As the COVID-19 pandemic transforms the way we work, stay connected, go to school, and on essentials around the world, bridging the digital divide has never been more important than 3.6 billion people stay offline.
That’s according to top experts from the International Telecommunications Union (ITU), who outlined the implications of the new coronavirus pandemic on Tuesday during a digital briefing to correspondents in Geneva.
“A digital new society was already entering our lives, but we never thought we could be forced to stay at home and use the digital worlds to connect ourselves and ensure our business continuity. So that’s something absolutely new.” , said the ITU Secretary-General Houlin Zhao.
He praised workers in the information and communication technologies (ICT) sector during the pandemic, described by another ITU official as the “unsung heroes” of the pandemic.
Internet traffic & # 39; tripled & # 39;
“We must also recognize that ICT services and ICT networks are not so easy to manage, because under such circumstances no one could imagine that traffic could triple to some extent,” said Mr Zhao, referring to the massive wave of video conferences and the capacity of smartphones that caused the health crisis. A major challenge was the massive shift in broadband usage in urban office buildings, to the suburbs and rural areas, where people are now teleworking at home.
“An additional spectrum has been identified,” said Mario Maniewicz, director of the ITU Radiocommunication Bureau, adding that such resources can be used by countries “for new technologies that can help provide coverage to disadvantaged communities at affordable prices. technologies are both satellite and terrestrial and can cover large areas, and promise to enable affordable broadband access in rural and remote areas. “
& # 39; Universal Need & # 39; broadband
Mr Maniewicz added that now that governments have been allocated spectrum, they should use these existing allocations to enable telecom providers to meet their acute “universal need” for broadband access.
The call for universal access has never felt so keen, said Doreen Bogdan-Martin, director of the ITU & # 39; s Telecommunication Development Bureau: “There is a lot of talk about defining the new normal in the post-Covid world and for me & # 39; new normal & # 39; should include broadband access for everyone. “
With 1.5 billion children not currently attending school, she pointed to the urgent need for a digital partnership such as ITU is currently entering into with the UNICEF Children’s Fund, known as the GIGA initiative, to ensure that education can be delivered everywhere through online platforms.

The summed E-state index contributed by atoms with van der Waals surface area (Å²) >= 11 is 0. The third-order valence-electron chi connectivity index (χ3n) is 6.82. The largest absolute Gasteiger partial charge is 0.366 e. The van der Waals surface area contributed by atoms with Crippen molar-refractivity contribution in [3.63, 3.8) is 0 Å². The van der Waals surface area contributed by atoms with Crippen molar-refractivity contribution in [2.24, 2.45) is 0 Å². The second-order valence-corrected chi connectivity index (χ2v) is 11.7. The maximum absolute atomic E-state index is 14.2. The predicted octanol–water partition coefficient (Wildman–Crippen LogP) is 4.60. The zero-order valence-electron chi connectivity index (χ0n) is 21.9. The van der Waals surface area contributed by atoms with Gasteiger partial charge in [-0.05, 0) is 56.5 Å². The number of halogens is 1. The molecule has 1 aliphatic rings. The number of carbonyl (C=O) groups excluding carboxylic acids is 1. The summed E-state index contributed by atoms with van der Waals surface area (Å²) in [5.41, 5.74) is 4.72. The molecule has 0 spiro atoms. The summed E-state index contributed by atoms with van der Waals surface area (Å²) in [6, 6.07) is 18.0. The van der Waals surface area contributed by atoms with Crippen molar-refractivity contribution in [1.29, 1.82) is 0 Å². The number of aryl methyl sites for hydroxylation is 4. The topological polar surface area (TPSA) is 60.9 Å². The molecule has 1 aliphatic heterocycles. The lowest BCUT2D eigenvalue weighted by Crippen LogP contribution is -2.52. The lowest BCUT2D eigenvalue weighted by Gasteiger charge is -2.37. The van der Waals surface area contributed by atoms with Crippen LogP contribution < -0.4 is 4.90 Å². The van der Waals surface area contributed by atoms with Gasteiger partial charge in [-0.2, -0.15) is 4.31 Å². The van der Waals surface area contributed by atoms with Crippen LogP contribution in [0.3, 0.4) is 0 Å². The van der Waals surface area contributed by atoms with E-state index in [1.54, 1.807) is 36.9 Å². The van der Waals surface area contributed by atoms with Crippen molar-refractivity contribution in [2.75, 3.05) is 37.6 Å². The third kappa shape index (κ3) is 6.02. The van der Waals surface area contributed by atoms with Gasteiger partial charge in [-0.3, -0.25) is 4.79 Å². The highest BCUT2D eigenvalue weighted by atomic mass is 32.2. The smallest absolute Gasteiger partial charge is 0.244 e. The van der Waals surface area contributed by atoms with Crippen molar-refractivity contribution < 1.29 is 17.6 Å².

Online child protection guidelines
At the same time, she said, the ITU saw the need to accelerate the delivery of global online child protection guidelines, expected to be released in the next two weeks.
A worrying development is the massive surge in cybercrime that has accompanied the transition to digital in the COVID-19 crisis.
“The COVID-19 crisis has also spurred a huge wave of online criminal activity,” said Bogdan-Martin. “Bad actors have taken advantage of fear and uncertainty, and my own cybersecurity team has set up an online repository to really help countries protect their network, companies and of course their users. And of course this is linked to the risks for children. “
A leading international telecom company, Vodaphone, has been named to report a 300-fold increase in phishing attacks through its systems since its pandemic.
For all the dangers posed by the current scenario, and for fundamental challenges such as the unavailability of electricity grids, ITU officials remained optimistic about the opportunities presented by the current crisis to take advantage of the new political will to provide connectivity for all offer.
Contact tracing capabilities
In addition to expanding access, the ITU has studied several technologies offered to it to detect contacts during the pandemic, although Dr. Reinhard Scholl, the deputy director of the organization’s Telecommunication Standardization Bureau, said the world would have to wait “dust to settle” before making recommendations on what works best.
ITU’s senior official, Mr. Zhao, said that as the world envisions the future after COVID, the global development of 5G networks would be absolutely vital to providing services such as remote surgery and autonomous driving technologies.